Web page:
In this post, we will show you 3 ways to prevent you from accidentally switching to Overtype mode in Word.
Now and then, while typing in a Word document, you suddenly find newly entered texts are replacing the original ones. This happens most when you hit the “Insert” key by accident, which controls the “Overtype” mode by default.
Generally, there are 3 ways for you to toggle between “Insert” and “Overtype” mode.
- First, press “Insert” key again to switch back to “Insert” mode.
- The second way is to turn on “Overtype” on the status bar. Right click on status bar and check “Overtype” to bring it out. Now you can click on the command to change mode.
- The third way is to close and reopen Word. Then Word will switch to “Insert” mode itself.
It’s easy to change “Overtype” mode back to “Insert”. But the fact is we notice the change only too late since texts are already gone. We then have to go through the fuss of undoing. Therefore, here are 3 ways for you to better control the function of “Insert” key.
Method 1: Alter Word Options
- To start off, click “File” tab then choose “Options” to open the “Word Options” dialog box.
- Next click “Advanced” on the left column.
- Then uncheck the “Use Insert key to control overtype mode” box.
- Lastly, click “OK” to save the modification.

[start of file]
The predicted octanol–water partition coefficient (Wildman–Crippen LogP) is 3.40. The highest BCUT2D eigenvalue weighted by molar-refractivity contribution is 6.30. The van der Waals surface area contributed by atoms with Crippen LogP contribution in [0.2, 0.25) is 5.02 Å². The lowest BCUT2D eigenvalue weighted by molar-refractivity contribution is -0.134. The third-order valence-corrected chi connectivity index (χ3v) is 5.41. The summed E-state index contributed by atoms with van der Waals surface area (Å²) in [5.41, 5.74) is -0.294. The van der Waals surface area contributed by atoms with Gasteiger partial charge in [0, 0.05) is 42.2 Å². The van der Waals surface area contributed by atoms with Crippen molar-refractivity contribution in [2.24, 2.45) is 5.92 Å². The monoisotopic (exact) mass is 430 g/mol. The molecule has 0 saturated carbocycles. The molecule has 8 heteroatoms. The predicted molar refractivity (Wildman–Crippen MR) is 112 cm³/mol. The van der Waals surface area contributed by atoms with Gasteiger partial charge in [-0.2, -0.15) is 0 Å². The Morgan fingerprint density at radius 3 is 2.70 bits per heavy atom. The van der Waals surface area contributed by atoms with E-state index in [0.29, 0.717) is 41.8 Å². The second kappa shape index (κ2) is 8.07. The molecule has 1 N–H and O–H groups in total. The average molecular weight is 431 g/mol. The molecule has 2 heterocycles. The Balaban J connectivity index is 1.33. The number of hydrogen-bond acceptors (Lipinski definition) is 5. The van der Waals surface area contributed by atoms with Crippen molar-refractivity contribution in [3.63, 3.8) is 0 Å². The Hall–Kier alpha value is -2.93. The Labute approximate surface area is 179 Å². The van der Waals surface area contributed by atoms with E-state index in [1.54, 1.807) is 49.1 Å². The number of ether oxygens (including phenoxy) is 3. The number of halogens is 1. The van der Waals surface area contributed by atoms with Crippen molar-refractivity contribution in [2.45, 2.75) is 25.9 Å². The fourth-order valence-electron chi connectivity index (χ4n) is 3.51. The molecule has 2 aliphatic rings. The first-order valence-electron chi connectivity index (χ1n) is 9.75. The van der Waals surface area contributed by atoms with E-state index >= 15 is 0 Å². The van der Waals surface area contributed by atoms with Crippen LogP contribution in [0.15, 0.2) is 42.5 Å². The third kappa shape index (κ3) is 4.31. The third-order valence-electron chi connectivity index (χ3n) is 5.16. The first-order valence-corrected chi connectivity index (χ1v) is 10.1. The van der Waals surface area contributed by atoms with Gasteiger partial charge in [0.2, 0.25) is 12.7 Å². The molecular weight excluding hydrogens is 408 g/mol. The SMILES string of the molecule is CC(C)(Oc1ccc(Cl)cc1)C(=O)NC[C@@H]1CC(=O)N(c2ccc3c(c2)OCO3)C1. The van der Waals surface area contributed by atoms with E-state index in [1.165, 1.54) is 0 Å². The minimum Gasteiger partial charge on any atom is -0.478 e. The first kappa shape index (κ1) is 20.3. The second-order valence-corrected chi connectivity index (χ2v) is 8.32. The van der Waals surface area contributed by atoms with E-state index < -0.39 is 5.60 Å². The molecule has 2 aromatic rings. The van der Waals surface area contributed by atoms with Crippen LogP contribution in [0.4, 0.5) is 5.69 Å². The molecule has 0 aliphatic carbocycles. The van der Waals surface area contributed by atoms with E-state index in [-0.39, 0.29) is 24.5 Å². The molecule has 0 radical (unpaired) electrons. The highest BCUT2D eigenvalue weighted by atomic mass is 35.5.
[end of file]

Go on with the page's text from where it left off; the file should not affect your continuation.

Method 2: Use VBA Codes to Disable “Insert” Key to Control Overtype Mode
- To begin with, press “Alt+ F11” to open VBA editor.
- Secondly, click “Normal” to perform in the project.
- Click “Insert” and choose “Module”.
- Next double click on it to have the editing area open on the right side.
- Enter the bellowing codes there:
Sub DisableOrEnableInsertKey() Options.INSKeyForOvertype = Not Options.INSKeyForOvertype End Sub
- Finally, click “Run” button.
You can consider assigning a button to the macro and adding it to the “Quick Access Toolbar” for later use. You can refer to this article: How to Remove the Formatting of Pasted Texts with Macro and VBA in Your Word
Run the macro once, the “Insert” will be disabled. And run it again, you will be able to press it to bring out the “Overtype” mode.
Here is the video demonstration:
Method 3: Confirmation when Pressing “Insert” Key
Now there is another situation where you may want to keep the “Insert” key’s control of “Overtype” mode but need to be noticed whenever the “Insert” key is pressed. Then install and run macro following the steps in foresaid method 2 but replace macro with this one:
Sub InsertKeyBinding() With Application .CustomizationContext = ThisDocument .KeyBindings.Add KeyCode:=BuildKeyCode(wdKeyInsert), _ KeyCategory:=wdKeyCategoryCommand, _ Command:="OvertypeTurnedOn" End With End Sub Sub OvertypeTurnedOn() Dim strButtonValue As String Options.Overtype = True strButtonValue = MsgBox("Are you sure to switch to overtype mode?", vbYesNo) If strButtonValue = vbYes Then Options.Overtype = True Else Options.Overtype = False End If End Sub
Put your cursor inside the “InsertKeyBinding” macro and click “Run” once. Then whenever you press “Insert” key in the future, there will be a dialog box popping up, asking whether you want to switch to “Overtype” mode. You can choose as required.
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